Dr Goodnight, as always, has offered some very astute comments. He asked about improvements in the technique. When I first started mapping the SN in colon cancer in the early 1990s, I used both radioisotopes and blue dye. I found that the handheld gamma counter was not very useful for in vivo mapping of GI neoplasms, because the first SN is usually so close to the primary that the shine-through effect tends to obscure its actual radioactive count. (This is the same problem that our group has noted when attempting to locate axillary SNs receiving drainage from breast carcinomas in the upper outer quadrant.) Of course, the probe can be used on an ex vivo basis to confirm that the dissected nodes with the highest radioactive counts are also blue stained, but we have not found this to be very useful. Moreover, unless the surgeon has a license to use radioisotopes, a nuclear medicine technician must be in the operating room to inject the radioactive tracer. I do have a license for operative use of the radioactive material, but I have not found the probe to be very useful for mapping GI tumors.
It is too early to speculate on the therapeutic implications of GI mapping. About 30% of patients with node-negative Dukes B2 lesions will develop recurrence. We think that these are the patients whose SNs are at risk of harboring micrometastases. Identification and focused histopathologic analysis of the SNs that drain GI tumors should allow us to ultrastage GI neoplasms and thereby increase the number of potential candidates for postoperative adjuvant therapy. Admittedly, there is an urgent need for more effective adjuvant therapy in colon cancer as well as other GI neoplasms.
Dr Vetto's point is a good one. Our patients had early GI neoplasms measuring 2 to 3 cm or less in greatest diameter. I agree that attempting to map the SNs draining large bulky lesions is not likely to provide more useful staging information, because the nodes are usually grossly involved.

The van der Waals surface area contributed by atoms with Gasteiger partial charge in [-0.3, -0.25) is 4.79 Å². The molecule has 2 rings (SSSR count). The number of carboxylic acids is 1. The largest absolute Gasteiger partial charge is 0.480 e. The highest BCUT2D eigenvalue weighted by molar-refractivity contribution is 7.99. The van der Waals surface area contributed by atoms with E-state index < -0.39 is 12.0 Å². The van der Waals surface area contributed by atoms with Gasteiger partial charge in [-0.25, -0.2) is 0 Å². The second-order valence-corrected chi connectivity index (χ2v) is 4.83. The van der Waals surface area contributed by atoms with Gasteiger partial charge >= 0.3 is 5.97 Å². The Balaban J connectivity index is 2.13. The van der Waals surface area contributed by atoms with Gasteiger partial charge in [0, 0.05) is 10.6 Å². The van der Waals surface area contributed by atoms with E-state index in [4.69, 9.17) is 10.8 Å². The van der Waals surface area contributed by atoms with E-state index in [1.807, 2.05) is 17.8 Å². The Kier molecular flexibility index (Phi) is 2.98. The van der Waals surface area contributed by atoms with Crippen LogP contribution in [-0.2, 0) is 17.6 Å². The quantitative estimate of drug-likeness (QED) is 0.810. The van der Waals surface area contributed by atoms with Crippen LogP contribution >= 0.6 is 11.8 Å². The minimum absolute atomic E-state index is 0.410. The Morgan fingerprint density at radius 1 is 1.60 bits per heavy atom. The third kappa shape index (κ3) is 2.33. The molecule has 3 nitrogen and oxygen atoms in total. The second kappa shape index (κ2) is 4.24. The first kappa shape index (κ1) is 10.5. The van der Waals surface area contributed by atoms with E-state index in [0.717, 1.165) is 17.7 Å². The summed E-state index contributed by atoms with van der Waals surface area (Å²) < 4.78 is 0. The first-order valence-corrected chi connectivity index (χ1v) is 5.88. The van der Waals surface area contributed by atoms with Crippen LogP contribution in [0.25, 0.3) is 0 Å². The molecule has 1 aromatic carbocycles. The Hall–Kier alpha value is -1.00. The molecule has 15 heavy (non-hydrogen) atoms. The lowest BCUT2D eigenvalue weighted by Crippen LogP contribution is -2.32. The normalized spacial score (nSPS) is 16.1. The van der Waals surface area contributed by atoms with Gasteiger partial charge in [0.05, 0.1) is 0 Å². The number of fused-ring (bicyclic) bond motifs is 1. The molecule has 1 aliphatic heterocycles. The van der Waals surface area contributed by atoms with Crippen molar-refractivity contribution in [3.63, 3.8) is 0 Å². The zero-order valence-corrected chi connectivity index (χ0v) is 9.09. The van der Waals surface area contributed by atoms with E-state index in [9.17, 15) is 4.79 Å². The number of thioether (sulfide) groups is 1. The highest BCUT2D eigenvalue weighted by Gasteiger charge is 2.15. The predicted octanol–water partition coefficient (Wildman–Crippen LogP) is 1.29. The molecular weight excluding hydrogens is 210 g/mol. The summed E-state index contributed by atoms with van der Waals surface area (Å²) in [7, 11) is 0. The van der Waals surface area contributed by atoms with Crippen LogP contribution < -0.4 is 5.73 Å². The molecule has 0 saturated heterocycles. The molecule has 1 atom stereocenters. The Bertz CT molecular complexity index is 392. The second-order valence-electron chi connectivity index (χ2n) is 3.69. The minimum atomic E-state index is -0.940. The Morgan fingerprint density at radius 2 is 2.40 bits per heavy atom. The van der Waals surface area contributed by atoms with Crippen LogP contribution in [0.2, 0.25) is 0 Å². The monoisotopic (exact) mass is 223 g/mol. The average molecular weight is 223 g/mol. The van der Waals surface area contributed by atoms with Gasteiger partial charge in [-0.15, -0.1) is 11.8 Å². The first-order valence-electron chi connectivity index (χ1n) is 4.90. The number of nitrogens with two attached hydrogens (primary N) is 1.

Apropos of Dr Leong's comment, investigators in Japan also have been using carbon dye to identify the path of lymphatic drainage from gastric cancers. The problem is that the carbon does not travel as fast as the blue dye, so it takes longer, and the carbon seems to go up the chain of nodes. With respect to the practicality of endoscopic techniques for LM, we have achieved a high rate of SN identification during laparoscopic mapping of drainage from colorectal carcinomas. In these patients, the primary tumor is visualized through a colonoscope and either tattooed preoperatively with carbon or stained intraoperatively with blue dye.
In regard to Dr Organ's comment, lymphatic drainage of the tracer material from the primary tumor site is almost immediate and can be followed directly to a specific SN. I do not dispute the existence of lymphaticovenous connections beyond the SN, but these connections are really a marker of systemic metastasis. Of note in our study was the 9% incidence of ectopic drainage from GI tumors. The ectopic SNs were well outside the planned field of en bloc resection. In melanoma and breast cancer, the rate of aberrant drainage is about 14%. Obviously, the lymphatics are not anatomically constant, and their pathways must be determined individually for each patient.